Date of Award
Level of Access Assigned by Author
Master of Science (MS)
Second Committee Member
Third Committee Member
The lateral margins of glaciers and ice streams play a significant role in glacial flow. Depending on their properties, like temperature and ice crystal orientation, they can cause a resistance to flow or enhance it. In combination with our current changing climate, flow patterns can dictate the mass balance of an ice body. It is therefore more important than ever to understand the impact that variations at the margins can have on flow. However, the lateral margins of glaciers and ice streams are an often-neglected part of ice dynamics; they are harder to sample than the center of a glacier’s flow path because of debris and crevassing, so we have little data about them. We are attempting to change that. To assess the sensitivity of flow to material properties of the ice, I join computer modeling with measurements taken on the lateral margin of a mountain glacier. My sensitivity analysis is two-fold: 1) I combine synthetic geometries and parameters to provide conclusions regarding the effect lateral margins have on glacier flow, and 2) I use properties of Jarvis Glacier, Alaska as a case study for the input of in situ fabrics and temperatures into my model.
In complementary work, we have measured the geometry and velocity of Jarvis Glacier, Alaska, as well as the thermal profile and crystal orientation at two locations 25 m and 100 m from the lateral margin. This access to a realistic scenario provides a reference for the sensitivity tests, allowing us to understand what parameters have the greatest impact on 3D glacial velocity. In the following chapters, the questions I address in depth are: 1) to what extent do ice crystal fabric and temperature in the lateral margins matter in determining glacial flow, and 2) have we accurately captured the essential mechanics of these parameters and their relationship to flow? Results show that while Jarvis’s warm lateral margin temperatures do alter flow, the glacier’s weakly-oriented fabric does not. However, if the ice crystals in a glacier were more oriented than they are in Jarvis, flow could double, or even triple, especially if the glacier has a frozen bed. By adding just 10 m of highly oriented ice crystals to the sides of an ice body, flow increases by 26% and that number rises the farther into the glacier I assign the oriented fabric. Temperature changes create similar patterns. My models produce expected stress and strain rate relationships throughout the ice body and can capture part of the deformation occurring naturally in Jarvis; horizontal shear in my model matches what we measured in Jarvis near the surface and underestimates what we measured in Jarvis near the bed. This deviation near the bed is most likely from weak till or water, variables that my model does not account for. To address these missing components in the future, a user could manipulate the open-source modeling software I am using as a platform for this project. Given the potential influence of parameters like crystal orientation and temperature on the overall movement of an ice body, it is imperative we both acquire more data at the lateral margins of glaciers and ice streams as well as include those data into flow calculations to more accurately model and predict the behavior of ice.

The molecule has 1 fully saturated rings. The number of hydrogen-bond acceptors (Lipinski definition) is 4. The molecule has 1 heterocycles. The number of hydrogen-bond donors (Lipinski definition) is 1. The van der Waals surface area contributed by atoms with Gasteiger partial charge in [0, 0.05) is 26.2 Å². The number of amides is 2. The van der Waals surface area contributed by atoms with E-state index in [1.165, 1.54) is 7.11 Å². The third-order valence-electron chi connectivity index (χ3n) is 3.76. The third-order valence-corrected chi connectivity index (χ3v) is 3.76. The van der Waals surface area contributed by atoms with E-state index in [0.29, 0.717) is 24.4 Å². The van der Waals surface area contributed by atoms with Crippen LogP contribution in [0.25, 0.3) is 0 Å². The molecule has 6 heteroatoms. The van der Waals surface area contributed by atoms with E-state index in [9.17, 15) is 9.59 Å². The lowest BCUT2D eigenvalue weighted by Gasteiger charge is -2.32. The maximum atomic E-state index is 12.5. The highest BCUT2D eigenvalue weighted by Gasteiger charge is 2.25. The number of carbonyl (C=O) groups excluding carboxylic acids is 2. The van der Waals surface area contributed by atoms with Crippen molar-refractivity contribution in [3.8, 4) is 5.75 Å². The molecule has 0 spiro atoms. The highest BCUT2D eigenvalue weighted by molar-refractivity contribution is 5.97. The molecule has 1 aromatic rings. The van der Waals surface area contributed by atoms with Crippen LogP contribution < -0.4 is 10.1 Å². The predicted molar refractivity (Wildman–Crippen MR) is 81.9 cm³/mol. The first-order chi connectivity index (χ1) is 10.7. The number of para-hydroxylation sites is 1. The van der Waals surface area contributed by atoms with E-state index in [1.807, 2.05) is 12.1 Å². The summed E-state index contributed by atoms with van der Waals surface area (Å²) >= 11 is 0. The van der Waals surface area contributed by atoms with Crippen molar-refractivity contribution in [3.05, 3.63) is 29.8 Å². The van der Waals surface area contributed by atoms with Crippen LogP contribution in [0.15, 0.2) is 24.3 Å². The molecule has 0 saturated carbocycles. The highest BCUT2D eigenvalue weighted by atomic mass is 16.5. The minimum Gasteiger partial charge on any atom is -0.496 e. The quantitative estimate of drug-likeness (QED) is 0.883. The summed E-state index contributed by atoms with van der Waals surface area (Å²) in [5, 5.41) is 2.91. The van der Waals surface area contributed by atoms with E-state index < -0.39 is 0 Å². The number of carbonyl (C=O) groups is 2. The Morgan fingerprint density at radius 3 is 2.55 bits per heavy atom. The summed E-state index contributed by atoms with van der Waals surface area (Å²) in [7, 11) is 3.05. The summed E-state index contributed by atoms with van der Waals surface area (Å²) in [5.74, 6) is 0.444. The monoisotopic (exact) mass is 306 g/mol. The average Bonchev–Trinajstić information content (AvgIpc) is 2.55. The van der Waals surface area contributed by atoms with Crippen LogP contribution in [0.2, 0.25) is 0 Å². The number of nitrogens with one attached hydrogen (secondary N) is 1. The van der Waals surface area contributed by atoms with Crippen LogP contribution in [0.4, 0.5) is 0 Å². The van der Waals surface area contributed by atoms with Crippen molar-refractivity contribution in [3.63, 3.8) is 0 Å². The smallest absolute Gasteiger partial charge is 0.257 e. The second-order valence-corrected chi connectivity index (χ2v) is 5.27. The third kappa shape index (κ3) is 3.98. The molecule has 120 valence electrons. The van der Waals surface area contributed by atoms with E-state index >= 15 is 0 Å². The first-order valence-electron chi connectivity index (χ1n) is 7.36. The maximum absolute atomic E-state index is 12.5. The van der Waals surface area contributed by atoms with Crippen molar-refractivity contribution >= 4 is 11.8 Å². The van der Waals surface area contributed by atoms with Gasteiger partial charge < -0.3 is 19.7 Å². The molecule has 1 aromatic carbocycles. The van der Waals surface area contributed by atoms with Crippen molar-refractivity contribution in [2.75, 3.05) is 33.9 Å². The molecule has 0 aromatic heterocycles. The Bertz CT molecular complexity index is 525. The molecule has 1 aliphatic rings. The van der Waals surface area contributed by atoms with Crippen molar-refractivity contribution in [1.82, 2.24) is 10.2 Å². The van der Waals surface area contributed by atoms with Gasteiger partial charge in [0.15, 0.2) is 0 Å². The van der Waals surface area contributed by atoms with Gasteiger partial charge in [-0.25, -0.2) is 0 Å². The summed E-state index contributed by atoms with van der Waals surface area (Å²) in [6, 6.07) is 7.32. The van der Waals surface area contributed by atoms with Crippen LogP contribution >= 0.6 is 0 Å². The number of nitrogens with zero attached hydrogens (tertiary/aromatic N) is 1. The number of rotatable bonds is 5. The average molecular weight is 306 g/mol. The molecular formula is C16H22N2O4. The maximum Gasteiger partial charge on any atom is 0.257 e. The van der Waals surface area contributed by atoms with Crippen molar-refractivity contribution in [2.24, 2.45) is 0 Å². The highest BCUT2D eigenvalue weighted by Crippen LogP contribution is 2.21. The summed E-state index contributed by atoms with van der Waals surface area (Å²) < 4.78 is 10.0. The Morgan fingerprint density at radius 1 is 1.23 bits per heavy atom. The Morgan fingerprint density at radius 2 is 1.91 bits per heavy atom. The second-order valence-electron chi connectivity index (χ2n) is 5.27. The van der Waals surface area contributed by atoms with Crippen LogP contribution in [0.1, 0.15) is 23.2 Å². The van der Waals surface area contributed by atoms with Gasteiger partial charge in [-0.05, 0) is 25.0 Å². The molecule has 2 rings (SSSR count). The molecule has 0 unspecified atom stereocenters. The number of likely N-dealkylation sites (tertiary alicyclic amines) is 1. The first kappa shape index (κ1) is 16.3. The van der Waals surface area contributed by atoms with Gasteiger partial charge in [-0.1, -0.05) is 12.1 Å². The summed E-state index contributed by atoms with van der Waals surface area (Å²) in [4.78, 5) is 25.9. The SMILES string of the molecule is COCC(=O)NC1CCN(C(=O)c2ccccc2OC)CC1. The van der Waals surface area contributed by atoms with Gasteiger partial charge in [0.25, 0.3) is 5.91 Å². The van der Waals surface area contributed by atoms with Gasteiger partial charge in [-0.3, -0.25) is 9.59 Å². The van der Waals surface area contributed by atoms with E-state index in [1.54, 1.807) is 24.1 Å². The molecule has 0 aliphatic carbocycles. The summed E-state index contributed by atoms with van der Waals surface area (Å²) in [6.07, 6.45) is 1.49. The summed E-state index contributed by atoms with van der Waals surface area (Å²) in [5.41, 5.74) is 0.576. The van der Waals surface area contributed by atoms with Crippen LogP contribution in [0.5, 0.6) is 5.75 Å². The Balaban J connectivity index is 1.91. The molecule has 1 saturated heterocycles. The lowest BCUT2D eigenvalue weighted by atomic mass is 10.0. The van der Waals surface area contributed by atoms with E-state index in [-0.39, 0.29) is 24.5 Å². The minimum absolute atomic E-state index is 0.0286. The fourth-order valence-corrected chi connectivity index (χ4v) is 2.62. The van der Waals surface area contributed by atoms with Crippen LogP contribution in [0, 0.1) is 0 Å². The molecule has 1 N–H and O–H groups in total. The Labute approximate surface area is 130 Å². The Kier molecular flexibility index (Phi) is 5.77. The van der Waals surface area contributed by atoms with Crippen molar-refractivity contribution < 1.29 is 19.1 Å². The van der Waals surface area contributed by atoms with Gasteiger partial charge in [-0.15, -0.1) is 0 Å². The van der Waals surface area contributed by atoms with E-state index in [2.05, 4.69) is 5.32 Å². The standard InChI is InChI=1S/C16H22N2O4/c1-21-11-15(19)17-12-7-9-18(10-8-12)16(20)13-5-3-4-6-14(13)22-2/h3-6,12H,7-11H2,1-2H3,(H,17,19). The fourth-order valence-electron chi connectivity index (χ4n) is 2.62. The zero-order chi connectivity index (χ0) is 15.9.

Hruby, Kate, "Determining the Influence of Lateral Margin Mechanical Properties on Glacial Flow" (2019). Electronic Theses and Dissertations. 2955.